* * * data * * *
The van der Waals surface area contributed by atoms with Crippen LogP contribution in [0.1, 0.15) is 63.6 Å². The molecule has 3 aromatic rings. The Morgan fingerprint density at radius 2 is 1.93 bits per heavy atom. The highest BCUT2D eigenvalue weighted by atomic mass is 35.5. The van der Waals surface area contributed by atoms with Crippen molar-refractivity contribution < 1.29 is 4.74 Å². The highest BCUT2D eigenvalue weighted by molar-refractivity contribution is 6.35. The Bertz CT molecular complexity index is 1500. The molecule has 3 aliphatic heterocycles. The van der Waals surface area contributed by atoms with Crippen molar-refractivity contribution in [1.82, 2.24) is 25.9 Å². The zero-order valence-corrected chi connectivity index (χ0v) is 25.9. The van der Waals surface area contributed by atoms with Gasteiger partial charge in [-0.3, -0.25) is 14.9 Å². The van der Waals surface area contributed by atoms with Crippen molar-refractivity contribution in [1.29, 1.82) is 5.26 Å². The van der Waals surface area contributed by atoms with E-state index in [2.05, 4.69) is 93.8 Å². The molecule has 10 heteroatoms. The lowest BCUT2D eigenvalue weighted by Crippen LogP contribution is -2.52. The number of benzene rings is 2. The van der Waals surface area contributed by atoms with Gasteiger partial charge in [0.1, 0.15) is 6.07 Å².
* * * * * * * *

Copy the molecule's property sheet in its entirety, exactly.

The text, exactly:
The van der Waals surface area contributed by atoms with Crippen LogP contribution in [0.1, 0.15) is 63.6 Å². The molecule has 3 aromatic rings. The Morgan fingerprint density at radius 2 is 1.93 bits per heavy atom. The highest BCUT2D eigenvalue weighted by atomic mass is 35.5. The van der Waals surface area contributed by atoms with Crippen molar-refractivity contribution < 1.29 is 4.74 Å². The highest BCUT2D eigenvalue weighted by molar-refractivity contribution is 6.35. The Bertz CT molecular complexity index is 1500. The molecule has 3 aliphatic heterocycles. The van der Waals surface area contributed by atoms with Crippen molar-refractivity contribution in [1.82, 2.24) is 25.9 Å². The zero-order valence-corrected chi connectivity index (χ0v) is 25.9. The van der Waals surface area contributed by atoms with Gasteiger partial charge in [-0.3, -0.25) is 14.9 Å². The van der Waals surface area contributed by atoms with Crippen molar-refractivity contribution in [1.29, 1.82) is 5.26 Å². The van der Waals surface area contributed by atoms with E-state index in [2.05, 4.69) is 93.8 Å². The molecule has 10 heteroatoms. The lowest BCUT2D eigenvalue weighted by Crippen LogP contribution is -2.52. The number of benzene rings is 2. The van der Waals surface area contributed by atoms with Gasteiger partial charge in [0.1, 0.15) is 6.07 Å².